Once there was a boy named Peter Pan, who never wanted to grow up. And so, he never did.
He flew away to Never Neverland with Tinkerbell, his fairy. They had many adventures there, in the land of wild things and innocence and all creatures and children that do not ever wish to be tamed. And though I am sure you have all heard his story, there is another that has not yet been told. Peter Pan had a family, long, long ago. He had a sister.
Her name was Sarah, and she was as pale and thin as Peter was dark and strong. She was very sick, and though Peter was never told outright just how very sick she was, he guessed. It made him sad, in that strange, uncaring way that children feel sorrow, for Peter loved his sister very much. He loved most of all the stories she told. Stories of pirates on the high seas, swashbuckling and wicked, stories of fairies and mermaids with cold eyes and scaly hands, stories of painted Indians with proud and noble faces, stories of a place where magic was in everything, and everything was magic. Peter could sit for hours to hear the tales Sarah spun, listening in rapture as her fever bright eyes lit up and her pale hands gestured animatedly while she narrated.
"I'll find it for you, Sarah!" he'd exclaim, clasping her hands in his, "I swear I will! We'll see the pirates and the mermaids, and have real adventures together." Sarah nodded her sweet head eagerly and smiled, a smile that was bright and full of sunshine, and they fell asleep together; hand in hand. Their parents turned their sad eyes down and shook their tired heads, and in private, Mother wept and wept.
Sarah was nearly ten years old when her illness became steadily worse; Peter almost eleven. He knew nothing of how dire his sister’s condition was, only that she could hardly get out of bed any longer, and that when he was allowed in to see her, she was so very thin he was half afraid if he touched her she would shatter into a million pieces. One night, bone weary and resigned, Peter’s father sat him down and told him the truth. Sarah was dying. Nothing could be done.
"Do you remember, Sarah?" Peter whispered hours later as he sat next to her bed, "The place in your stories? What was it called?"
"Never Neverland." Sarah whispered back, her voice as thin and weak as the rest of her.
"I'm going to take you there, Sarah." His eyes were so determined that she believed him.
The family house was very close to Kensington Gardens, and the next day Tinkerbell found him there, tear tracks on his dirty cheeks, hiding under a willow tree and weeping softly. Peter could never say how she’d discovered him in the first place; Tink would say later only that he had needed her, and she had come. Her bell-like speech was perfectly clear to him at once, and eagerly, he'd asked her the way to Never Neverland.
That night, he crept into Sarah's room on feet that did not touch the ground, a strange golden glow about him that had not been there before. "Why, Peter, you're flying!" Sarah exclaimed, sitting up in bed in a sudden rush of energy brought on by sheer joy.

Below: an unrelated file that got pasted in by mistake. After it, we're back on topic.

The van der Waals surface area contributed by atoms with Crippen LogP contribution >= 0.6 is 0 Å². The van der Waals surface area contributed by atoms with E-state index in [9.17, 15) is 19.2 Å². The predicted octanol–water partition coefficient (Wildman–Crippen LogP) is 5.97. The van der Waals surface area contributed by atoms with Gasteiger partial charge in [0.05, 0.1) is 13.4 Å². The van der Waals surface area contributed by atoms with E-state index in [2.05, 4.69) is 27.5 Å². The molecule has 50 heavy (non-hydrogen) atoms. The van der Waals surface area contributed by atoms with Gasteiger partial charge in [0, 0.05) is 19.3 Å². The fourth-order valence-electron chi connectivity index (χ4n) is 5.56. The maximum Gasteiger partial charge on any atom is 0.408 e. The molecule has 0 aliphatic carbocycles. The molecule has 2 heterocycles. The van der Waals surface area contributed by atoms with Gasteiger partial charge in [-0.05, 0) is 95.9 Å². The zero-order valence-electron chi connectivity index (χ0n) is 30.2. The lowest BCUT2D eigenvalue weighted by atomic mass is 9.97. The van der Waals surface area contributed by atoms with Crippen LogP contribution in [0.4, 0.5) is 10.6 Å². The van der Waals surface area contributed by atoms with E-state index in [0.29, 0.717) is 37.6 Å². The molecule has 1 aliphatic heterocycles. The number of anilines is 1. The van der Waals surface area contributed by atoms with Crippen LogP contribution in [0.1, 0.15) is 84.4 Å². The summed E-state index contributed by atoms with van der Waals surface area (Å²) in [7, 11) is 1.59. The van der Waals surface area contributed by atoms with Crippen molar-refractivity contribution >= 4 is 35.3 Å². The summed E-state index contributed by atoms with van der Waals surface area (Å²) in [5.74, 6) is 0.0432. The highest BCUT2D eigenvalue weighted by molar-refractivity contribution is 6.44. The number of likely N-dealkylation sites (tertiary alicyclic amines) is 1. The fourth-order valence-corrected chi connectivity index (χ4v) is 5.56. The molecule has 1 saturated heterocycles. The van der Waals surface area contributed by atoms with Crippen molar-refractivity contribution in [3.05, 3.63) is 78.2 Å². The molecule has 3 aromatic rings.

"I've found Neverland, Sarah." Her face lit up.
"Are you to take me there?" He clasped her hands in his and nodded. Her face fell. "Oh, but Peter, I don't think I can walk."
"You don't need to." He whispered in her ear, and Tink flew in through the window and settled on Sarah's palm. "Think happy thoughts, the happiest thoughts you've ever thought in your life." Peter crowed happily, doing somersaults in the air. As a cloud of twinkling fairy dust surrounded her, Sarah lifted up in the air with a shriek of delight, her poor, thin legs dangling uselessly; but then, she had no need of them any longer, after all.
"Take my hand!" Peter called, and Sarah did. They faced the open window together. "Second star to the right, and straight on till morning." Peter said, very softly.
"Take me to Neverland, Peter?" Sarah asked, trembling in anticipation. His answer was a smile, a secret, wonderful smile.
Three days later, Mother and Father woke from their vigil by the window to two dirty, exhausted, happy children sleeping soundly in their separate beds.
One week later, Sarah slipped away silently in Death's arms, carried as gently as a baby, and Peter flew along beside her the entire way, his tears golden and never-ending. But though he begged and pleaded, Sarah could not stay. She kissed his cheek and thanked him for taking her to Neverland, for now she was not so very afraid to die. Then she was gone.
When Peter returned home, Tink was waiting for him.
"I won't grow up, Tink." He said with a smile, though he was crying still, "They shan't make me, no matter how hard they try. I will live in Neverland with Sarah always."
And off he flew, with Tink to guide him, to the second star to the right and straight on till morning, and so, to Never Neverland. Sometimes, on starry nights when he felt very alone, he would think of home, and Mother and Father, but after a time they faded in his mind, and vanished all together. But he remembered Sarah every day, the one thing his perpetually boyish mind would never forget, for he was reminded by the mermaids and the pirates and the Indians and the sheer magic of everything around him. Sometimes it seemed to him that she walked right alongside him, and in all of his adventures she was with him. She would never truly leave.
The Lost Boys came to him in ones and twos, and he happily accepted them into his carefree, dangerous life. He was no longer so very lonely; he had the Boys, and Tink, and even old Captain Hook, the Codfish. But he never forgot Sarah, and he never forgot the stories that she told.
After all, he was living them.
"I come to hear the stories."
The strange boy said, peering at Wendy through a tangle of wild gold hair.
"I like to listen to them."
And Wendy thought she'd never quite seen someone look so sad, and so happy at the same time.